A movie log formerly known as Bookishness / By Charles Matthews

"Dazzled by so many and such marvelous inventions, the people of Macondo ... became indignant over the living images that the prosperous merchant Bruno Crespi projected in the theater with the lion-head ticket windows, for a character who had died and was buried in one film and for whose misfortune tears had been shed would reappear alive and transformed into an Arab in the next one. The audience, who had paid two cents apiece to share the difficulties of the actors, would not tolerate that outlandish fraud and they broke up the seats. The mayor, at the urging of Bruno Crespi, explained in a proclamation that the cinema was a machine of illusions that did not merit the emotional outbursts of the audience. With that discouraging explanation many ... decided not to return to the movies, considering that they already had too many troubles of their own to weep over the acted-out misfortunes of imaginary beings."
--Gabriel García Márquez, One Hundred Years of Solitude

Tuesday, August 1, 2017

Camera Buff (Krzysztof Kieslowski, 1979)

Malgorzata Zabkowska and Jerzy Stuhr in Camera Buff
Filip Mosz: Jerzy Stuhr
Irka Mosz: Malgorzata Zabkowska
Anna Wlodarczyk: Ewa Pokas
The Director: Stefan Czyzewski
Osuch: Jerzy Nowak
Witek: Tadeusz Bradecki
Piotr: Marek Litewka
Warwzyniec: Tadeusz Rzepka

Director: Krzysztof Kieslowski
Screenplay: Krzysztof Kieslowski, Jerzy Stuhr
Cinematography: Jacek Petrycki
Music: Krzysztof Knittel

Film, said Jean-Luc Godard, is "truth 24 times a second." But as Oscar Wilde put it, "The truth is rarely pure and never simple," which is the problem amateur filmmaker Filip Mosz runs into when he begins to devote his life to making movies. Filip, a purchasing agent for a state-run factory in the Polish town of Wielice, buys a Russian-made 8mm camera when his first child is born. His wife, Irka, is not entirely thrilled by the purchase, which cost him two months' salary, and she grows even more disenchanted when he devotes more and more time to his new hobby. Filming his new daughter takes up less and less of his time after the director of the factory says he will buy film for Filip if he will make a documentary about an anniversary celebration of the factory's founding, at which numerous Communist Party higher-ups will be present. Filip throws himself whole-heartedly into the project, going to movies more often and reading film books to pick up tips about filmmaking technique. When the director sees the film he makes some suggestions for cuts: Don't show the bigwigs slipping out of the meeting to go to the bathroom, for example, and what's with all the insert shots of pigeons? And then Anna, a pretty representative of the state film commission, shows up to suggest that Filip enter his movie in a festival celebrating industrial filmmaking. This only adds fuel to Irka's jealousy of Filip's avocation. Filip takes third prize at the festival -- after a judge proclaims that none of the films entered deserved a first prize -- and attracts the notice of a TV station in Krakow, which is interested in news footage from Wielice. As Filip's filmmaking career snowballs, however, so do his troubles: The neglected Irka leaves him, and the director informs him that the footage he has sent to the TV station, revealing that renovation funds for the town have been misused, has caused some projects, like a nursery school, to be canceled, and that he has had to fire some of Filip's fellow workers. Camera Buff is clearly a fable, about the compulsiveness that drives and sometimes destroys artists, as well as a rather oblique satire on the dreariness of Polish life under communist rule. At the end of the film, Filip is reduced to filming perhaps the only thing he can be sure of: himself.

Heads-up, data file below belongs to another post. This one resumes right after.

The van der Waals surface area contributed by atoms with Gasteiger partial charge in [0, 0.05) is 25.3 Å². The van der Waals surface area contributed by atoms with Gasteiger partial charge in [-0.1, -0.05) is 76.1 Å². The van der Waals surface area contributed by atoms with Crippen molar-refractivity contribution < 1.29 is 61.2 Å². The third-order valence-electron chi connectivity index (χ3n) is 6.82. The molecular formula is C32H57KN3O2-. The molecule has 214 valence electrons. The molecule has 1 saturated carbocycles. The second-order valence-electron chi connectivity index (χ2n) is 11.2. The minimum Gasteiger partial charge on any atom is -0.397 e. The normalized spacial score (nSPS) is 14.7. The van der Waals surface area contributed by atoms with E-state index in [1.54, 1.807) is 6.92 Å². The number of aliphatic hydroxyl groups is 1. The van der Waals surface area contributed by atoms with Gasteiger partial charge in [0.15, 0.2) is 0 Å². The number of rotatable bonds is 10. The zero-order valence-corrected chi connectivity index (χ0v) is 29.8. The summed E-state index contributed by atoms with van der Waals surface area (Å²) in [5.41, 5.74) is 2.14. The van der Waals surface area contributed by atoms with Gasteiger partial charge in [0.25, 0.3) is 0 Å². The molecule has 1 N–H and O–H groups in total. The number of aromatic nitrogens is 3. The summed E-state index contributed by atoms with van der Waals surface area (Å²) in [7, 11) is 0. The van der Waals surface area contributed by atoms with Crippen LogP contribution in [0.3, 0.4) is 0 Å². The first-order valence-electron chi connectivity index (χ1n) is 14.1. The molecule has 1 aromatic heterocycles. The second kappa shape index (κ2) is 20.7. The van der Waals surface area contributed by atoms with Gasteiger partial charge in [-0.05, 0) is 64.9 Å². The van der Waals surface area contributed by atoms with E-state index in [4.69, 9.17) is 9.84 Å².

Watched on Filmstruck Criterion Channel

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